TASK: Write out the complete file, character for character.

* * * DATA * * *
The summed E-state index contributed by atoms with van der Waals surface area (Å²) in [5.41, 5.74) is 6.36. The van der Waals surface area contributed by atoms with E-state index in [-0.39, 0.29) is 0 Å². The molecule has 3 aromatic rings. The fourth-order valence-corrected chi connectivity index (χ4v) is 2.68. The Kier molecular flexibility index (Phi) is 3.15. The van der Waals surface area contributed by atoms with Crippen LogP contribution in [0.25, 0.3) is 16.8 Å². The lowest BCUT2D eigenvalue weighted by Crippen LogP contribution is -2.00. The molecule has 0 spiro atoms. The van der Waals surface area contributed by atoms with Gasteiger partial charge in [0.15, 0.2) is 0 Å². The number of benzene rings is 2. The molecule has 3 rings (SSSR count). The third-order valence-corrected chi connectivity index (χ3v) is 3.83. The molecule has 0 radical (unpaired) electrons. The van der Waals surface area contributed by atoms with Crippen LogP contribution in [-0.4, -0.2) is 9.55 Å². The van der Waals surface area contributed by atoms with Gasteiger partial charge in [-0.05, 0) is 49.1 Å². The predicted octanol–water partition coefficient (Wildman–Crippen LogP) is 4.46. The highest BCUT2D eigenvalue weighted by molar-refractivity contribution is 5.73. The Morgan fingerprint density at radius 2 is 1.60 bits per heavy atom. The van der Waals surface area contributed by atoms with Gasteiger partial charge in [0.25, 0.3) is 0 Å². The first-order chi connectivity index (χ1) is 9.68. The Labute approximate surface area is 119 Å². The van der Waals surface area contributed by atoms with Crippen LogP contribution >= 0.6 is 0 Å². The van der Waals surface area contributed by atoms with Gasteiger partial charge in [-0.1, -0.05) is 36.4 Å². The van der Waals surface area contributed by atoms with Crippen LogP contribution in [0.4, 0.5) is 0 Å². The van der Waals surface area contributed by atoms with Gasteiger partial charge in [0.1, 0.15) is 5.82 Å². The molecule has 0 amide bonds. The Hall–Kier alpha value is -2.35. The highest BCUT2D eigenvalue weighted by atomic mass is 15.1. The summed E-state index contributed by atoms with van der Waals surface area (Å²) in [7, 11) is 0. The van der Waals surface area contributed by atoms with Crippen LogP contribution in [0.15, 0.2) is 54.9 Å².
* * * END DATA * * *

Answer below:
The summed E-state index contributed by atoms with van der Waals surface area (Å²) in [5.41, 5.74) is 6.36. The van der Waals surface area contributed by atoms with E-state index in [-0.39, 0.29) is 0 Å². The molecule has 3 aromatic rings. The fourth-order valence-corrected chi connectivity index (χ4v) is 2.68. The Kier molecular flexibility index (Phi) is 3.15. The van der Waals surface area contributed by atoms with Crippen LogP contribution in [0.25, 0.3) is 16.8 Å². The lowest BCUT2D eigenvalue weighted by Crippen LogP contribution is -2.00. The molecule has 0 spiro atoms. The van der Waals surface area contributed by atoms with Gasteiger partial charge in [0.15, 0.2) is 0 Å². The number of benzene rings is 2. The molecule has 3 rings (SSSR count). The third-order valence-corrected chi connectivity index (χ3v) is 3.83. The molecule has 0 radical (unpaired) electrons. The van der Waals surface area contributed by atoms with Crippen LogP contribution in [-0.4, -0.2) is 9.55 Å². The van der Waals surface area contributed by atoms with Gasteiger partial charge in [-0.05, 0) is 49.1 Å². The predicted octanol–water partition coefficient (Wildman–Crippen LogP) is 4.46. The highest BCUT2D eigenvalue weighted by molar-refractivity contribution is 5.73. The Morgan fingerprint density at radius 2 is 1.60 bits per heavy atom. The van der Waals surface area contributed by atoms with Gasteiger partial charge in [0.25, 0.3) is 0 Å². The first-order chi connectivity index (χ1) is 9.68. The Labute approximate surface area is 119 Å². The van der Waals surface area contributed by atoms with Crippen LogP contribution >= 0.6 is 0 Å². The van der Waals surface area contributed by atoms with Gasteiger partial charge in [-0.1, -0.05) is 36.4 Å². The van der Waals surface area contributed by atoms with Crippen LogP contribution in [0.4, 0.5) is 0 Å². The van der Waals surface area contributed by atoms with Gasteiger partial charge in [0.1, 0.15) is 5.82 Å². The molecule has 0 amide bonds. The Hall–Kier alpha value is -2.35. The highest BCUT2D eigenvalue weighted by atomic mass is 15.1. The summed E-state index contributed by atoms with van der Waals surface area (Å²) in [7, 11) is 0. The van der Waals surface area contributed by atoms with Crippen LogP contribution in [0.15, 0.2) is 54.9 Å².